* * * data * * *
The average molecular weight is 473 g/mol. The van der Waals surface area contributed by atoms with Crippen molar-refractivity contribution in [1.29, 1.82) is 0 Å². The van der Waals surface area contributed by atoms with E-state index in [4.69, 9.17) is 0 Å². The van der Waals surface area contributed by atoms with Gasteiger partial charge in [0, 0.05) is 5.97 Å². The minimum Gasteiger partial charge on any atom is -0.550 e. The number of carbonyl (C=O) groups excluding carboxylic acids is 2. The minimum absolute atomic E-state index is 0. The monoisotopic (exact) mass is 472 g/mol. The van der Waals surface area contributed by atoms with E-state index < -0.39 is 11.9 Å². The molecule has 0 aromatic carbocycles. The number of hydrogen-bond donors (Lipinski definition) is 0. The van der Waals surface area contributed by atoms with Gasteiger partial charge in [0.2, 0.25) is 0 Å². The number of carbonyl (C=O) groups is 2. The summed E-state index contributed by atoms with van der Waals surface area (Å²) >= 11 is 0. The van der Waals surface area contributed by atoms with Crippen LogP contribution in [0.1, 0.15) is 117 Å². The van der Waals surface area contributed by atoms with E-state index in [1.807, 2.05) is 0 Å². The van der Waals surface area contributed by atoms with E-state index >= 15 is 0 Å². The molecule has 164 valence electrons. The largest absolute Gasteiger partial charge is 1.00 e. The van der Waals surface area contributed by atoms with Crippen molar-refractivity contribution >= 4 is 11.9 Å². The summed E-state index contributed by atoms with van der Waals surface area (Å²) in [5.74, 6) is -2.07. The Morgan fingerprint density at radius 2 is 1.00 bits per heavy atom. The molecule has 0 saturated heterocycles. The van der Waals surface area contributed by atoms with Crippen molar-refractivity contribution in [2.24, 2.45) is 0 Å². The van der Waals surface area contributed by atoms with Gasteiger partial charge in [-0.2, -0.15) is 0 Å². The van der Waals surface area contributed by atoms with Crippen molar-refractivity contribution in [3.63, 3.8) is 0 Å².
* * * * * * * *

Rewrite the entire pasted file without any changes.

The average molecular weight is 473 g/mol. The van der Waals surface area contributed by atoms with Crippen molar-refractivity contribution in [1.29, 1.82) is 0 Å². The van der Waals surface area contributed by atoms with E-state index in [4.69, 9.17) is 0 Å². The van der Waals surface area contributed by atoms with Gasteiger partial charge in [0, 0.05) is 5.97 Å². The minimum Gasteiger partial charge on any atom is -0.550 e. The number of carbonyl (C=O) groups excluding carboxylic acids is 2. The minimum absolute atomic E-state index is 0. The monoisotopic (exact) mass is 472 g/mol. The van der Waals surface area contributed by atoms with E-state index < -0.39 is 11.9 Å². The molecule has 0 aromatic carbocycles. The number of hydrogen-bond donors (Lipinski definition) is 0. The van der Waals surface area contributed by atoms with Gasteiger partial charge in [0.2, 0.25) is 0 Å². The number of carbonyl (C=O) groups is 2. The summed E-state index contributed by atoms with van der Waals surface area (Å²) >= 11 is 0. The van der Waals surface area contributed by atoms with Crippen LogP contribution in [0.1, 0.15) is 117 Å². The van der Waals surface area contributed by atoms with E-state index in [1.807, 2.05) is 0 Å². The van der Waals surface area contributed by atoms with E-state index >= 15 is 0 Å². The molecule has 164 valence electrons. The largest absolute Gasteiger partial charge is 1.00 e. The van der Waals surface area contributed by atoms with Crippen molar-refractivity contribution >= 4 is 11.9 Å². The summed E-state index contributed by atoms with van der Waals surface area (Å²) in [5.74, 6) is -2.07. The Morgan fingerprint density at radius 2 is 1.00 bits per heavy atom. The molecule has 0 saturated heterocycles. The van der Waals surface area contributed by atoms with Crippen molar-refractivity contribution in [2.24, 2.45) is 0 Å². The van der Waals surface area contributed by atoms with Gasteiger partial charge in [-0.2, -0.15) is 0 Å². The van der Waals surface area contributed by atoms with Crippen molar-refractivity contribution in [3.63, 3.8) is 0 Å².